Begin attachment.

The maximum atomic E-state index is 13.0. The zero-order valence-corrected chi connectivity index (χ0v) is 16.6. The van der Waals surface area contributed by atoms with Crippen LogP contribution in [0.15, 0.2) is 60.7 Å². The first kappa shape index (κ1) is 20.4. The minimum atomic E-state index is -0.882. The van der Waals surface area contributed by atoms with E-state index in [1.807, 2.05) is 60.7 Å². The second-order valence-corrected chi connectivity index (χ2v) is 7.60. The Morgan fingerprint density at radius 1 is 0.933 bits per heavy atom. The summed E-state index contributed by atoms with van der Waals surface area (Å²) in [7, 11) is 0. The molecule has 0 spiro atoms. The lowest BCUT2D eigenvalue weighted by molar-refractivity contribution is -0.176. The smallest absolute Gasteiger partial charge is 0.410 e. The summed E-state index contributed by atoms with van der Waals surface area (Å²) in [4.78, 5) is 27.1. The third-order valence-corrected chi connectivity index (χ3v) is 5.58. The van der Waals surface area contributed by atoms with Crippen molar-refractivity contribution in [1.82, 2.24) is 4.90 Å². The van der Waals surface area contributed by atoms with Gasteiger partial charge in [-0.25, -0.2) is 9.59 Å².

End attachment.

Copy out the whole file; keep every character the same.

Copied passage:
The maximum atomic E-state index is 13.0. The zero-order valence-corrected chi connectivity index (χ0v) is 16.6. The van der Waals surface area contributed by atoms with Crippen LogP contribution in [0.15, 0.2) is 60.7 Å². The first kappa shape index (κ1) is 20.4. The minimum atomic E-state index is -0.882. The van der Waals surface area contributed by atoms with E-state index in [1.807, 2.05) is 60.7 Å². The second-order valence-corrected chi connectivity index (χ2v) is 7.60. The Morgan fingerprint density at radius 1 is 0.933 bits per heavy atom. The summed E-state index contributed by atoms with van der Waals surface area (Å²) in [7, 11) is 0. The molecule has 0 spiro atoms. The lowest BCUT2D eigenvalue weighted by molar-refractivity contribution is -0.176. The smallest absolute Gasteiger partial charge is 0.410 e. The summed E-state index contributed by atoms with van der Waals surface area (Å²) in [4.78, 5) is 27.1. The third-order valence-corrected chi connectivity index (χ3v) is 5.58. The van der Waals surface area contributed by atoms with Crippen molar-refractivity contribution in [1.82, 2.24) is 4.90 Å². The van der Waals surface area contributed by atoms with Gasteiger partial charge in [-0.25, -0.2) is 9.59 Å².